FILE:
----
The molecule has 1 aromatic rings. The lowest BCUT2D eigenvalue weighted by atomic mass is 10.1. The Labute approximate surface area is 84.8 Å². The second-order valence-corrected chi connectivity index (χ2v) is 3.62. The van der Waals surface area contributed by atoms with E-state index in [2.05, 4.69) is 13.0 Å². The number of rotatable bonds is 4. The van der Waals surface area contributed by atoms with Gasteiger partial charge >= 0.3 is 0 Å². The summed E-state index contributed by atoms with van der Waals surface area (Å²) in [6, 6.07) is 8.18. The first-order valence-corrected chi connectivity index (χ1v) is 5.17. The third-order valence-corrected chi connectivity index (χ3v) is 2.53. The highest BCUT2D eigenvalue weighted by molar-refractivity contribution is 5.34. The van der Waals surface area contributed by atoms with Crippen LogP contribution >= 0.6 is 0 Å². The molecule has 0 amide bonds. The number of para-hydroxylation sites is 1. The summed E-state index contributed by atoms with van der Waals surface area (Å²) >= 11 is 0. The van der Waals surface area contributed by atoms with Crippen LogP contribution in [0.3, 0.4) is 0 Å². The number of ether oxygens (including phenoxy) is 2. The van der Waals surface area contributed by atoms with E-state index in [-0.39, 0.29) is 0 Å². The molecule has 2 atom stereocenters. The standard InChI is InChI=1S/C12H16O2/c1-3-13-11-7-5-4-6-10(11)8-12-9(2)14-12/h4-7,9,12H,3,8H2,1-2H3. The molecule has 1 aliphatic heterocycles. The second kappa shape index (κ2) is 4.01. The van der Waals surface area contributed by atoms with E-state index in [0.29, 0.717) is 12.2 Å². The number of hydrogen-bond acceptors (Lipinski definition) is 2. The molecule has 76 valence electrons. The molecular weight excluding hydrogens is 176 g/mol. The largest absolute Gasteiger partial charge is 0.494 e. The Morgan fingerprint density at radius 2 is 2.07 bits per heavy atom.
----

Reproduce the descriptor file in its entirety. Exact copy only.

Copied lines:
The molecule has 1 aromatic rings. The lowest BCUT2D eigenvalue weighted by atomic mass is 10.1. The Labute approximate surface area is 84.8 Å². The second-order valence-corrected chi connectivity index (χ2v) is 3.62. The van der Waals surface area contributed by atoms with E-state index in [2.05, 4.69) is 13.0 Å². The number of rotatable bonds is 4. The van der Waals surface area contributed by atoms with Gasteiger partial charge >= 0.3 is 0 Å². The summed E-state index contributed by atoms with van der Waals surface area (Å²) in [6, 6.07) is 8.18. The first-order valence-corrected chi connectivity index (χ1v) is 5.17. The third-order valence-corrected chi connectivity index (χ3v) is 2.53. The highest BCUT2D eigenvalue weighted by molar-refractivity contribution is 5.34. The van der Waals surface area contributed by atoms with Crippen LogP contribution >= 0.6 is 0 Å². The molecule has 0 amide bonds. The number of para-hydroxylation sites is 1. The summed E-state index contributed by atoms with van der Waals surface area (Å²) >= 11 is 0. The van der Waals surface area contributed by atoms with Crippen LogP contribution in [0.3, 0.4) is 0 Å². The number of ether oxygens (including phenoxy) is 2. The van der Waals surface area contributed by atoms with E-state index in [-0.39, 0.29) is 0 Å². The molecule has 2 atom stereocenters. The standard InChI is InChI=1S/C12H16O2/c1-3-13-11-7-5-4-6-10(11)8-12-9(2)14-12/h4-7,9,12H,3,8H2,1-2H3. The molecule has 1 aliphatic heterocycles. The second kappa shape index (κ2) is 4.01. The van der Waals surface area contributed by atoms with E-state index in [0.29, 0.717) is 12.2 Å². The number of hydrogen-bond acceptors (Lipinski definition) is 2. The molecule has 76 valence electrons. The molecular weight excluding hydrogens is 176 g/mol. The largest absolute Gasteiger partial charge is 0.494 e. The Morgan fingerprint density at radius 2 is 2.07 bits per heavy atom.